Humor begets humor, and laughter results in more open teamwork and more creative ideas. These conclusions were reached by the first study of its kind to observe real professional meetings and code them according to humor and laughter.
Just published in the Journal of Applied Psychology, researchers examined 54 regular organizational team meetings and examined the behavioral patterns of each meetings’ participants.
Two important observations occurred at frequencies that elevated them above chance occurrences. Once a joke was told, the frequency of laughter and the telling of more jokes (followed by more laughter) increased. In addition, researchers found that “humor patterns triggered positive socioemotional communication, procedural structure, and new solutions.”
Crucially, humor patterns defined the success of funny team meetings, rather than humor or laughter alone. In other words, the teams worked better when all the professionals laughed along and encouraged the humor of others.
Responding to the study, Alex Fradera of the British Psychological Society wrote:
“The repeated importance of humor in tandem with laughter suggest that it’s not purely elevated mood or a quality of wannabe jokers, but a more dynamic give and take between team members that makes the difference.”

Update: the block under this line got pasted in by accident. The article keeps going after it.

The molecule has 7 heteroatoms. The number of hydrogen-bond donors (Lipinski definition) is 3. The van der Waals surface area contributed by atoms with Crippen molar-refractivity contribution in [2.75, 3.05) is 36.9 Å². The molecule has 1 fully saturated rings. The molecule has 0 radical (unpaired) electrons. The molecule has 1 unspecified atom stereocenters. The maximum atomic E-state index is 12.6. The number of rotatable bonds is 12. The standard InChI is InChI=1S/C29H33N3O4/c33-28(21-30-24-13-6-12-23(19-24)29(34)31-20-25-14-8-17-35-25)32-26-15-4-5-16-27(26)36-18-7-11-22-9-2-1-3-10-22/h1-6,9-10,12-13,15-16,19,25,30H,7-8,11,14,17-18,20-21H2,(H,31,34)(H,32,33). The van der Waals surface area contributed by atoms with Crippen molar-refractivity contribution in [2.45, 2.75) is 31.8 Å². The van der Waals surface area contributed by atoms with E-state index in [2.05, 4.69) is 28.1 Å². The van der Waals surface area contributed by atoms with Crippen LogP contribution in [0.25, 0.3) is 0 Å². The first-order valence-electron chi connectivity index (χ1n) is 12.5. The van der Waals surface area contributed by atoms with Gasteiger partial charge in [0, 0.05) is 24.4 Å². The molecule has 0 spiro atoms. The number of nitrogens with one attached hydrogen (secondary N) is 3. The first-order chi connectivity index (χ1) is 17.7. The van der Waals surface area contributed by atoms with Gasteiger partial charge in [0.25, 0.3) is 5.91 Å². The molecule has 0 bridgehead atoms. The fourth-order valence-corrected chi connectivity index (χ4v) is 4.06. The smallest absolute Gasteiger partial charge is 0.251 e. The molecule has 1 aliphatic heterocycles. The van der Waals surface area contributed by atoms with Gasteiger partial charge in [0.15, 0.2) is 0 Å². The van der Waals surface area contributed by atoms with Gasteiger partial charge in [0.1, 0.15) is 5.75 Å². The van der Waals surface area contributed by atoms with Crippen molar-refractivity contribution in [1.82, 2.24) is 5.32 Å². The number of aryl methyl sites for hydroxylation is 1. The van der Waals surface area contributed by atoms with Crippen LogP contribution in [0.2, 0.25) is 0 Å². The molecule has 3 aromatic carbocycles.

In the moments after the laughter of a joke-laughter-joke chain died down, teams were more likely to engage in open, productive behaviors like proposing new ideas, asking questions, offering praise, and encouraging the participation of others.
The power of funny is very real, according to The New Yorker cartoonist Robert Mankoff. During his Big Think interview, Mankoff explained that being able to make people laugh demonstrates you have a different way of looking at the world and that you can inspire others to do the same, disrupting current models and stagnant points of view:
“So I think early on and throughout that I felt that humor was sort of my thing; my way to shift the balance of power that no matter what situation I was in; no matter how the power seemed to range that humor could, at least temporarily, put the banana peel under their shoe.”
An important caveat to the research is this: when team members’ jobs were not secure, laughter and humor did not result in more creative ideas. Past research has indicated that security is an important component to freedom, and that without it, much energy is spent on worrying about the future.
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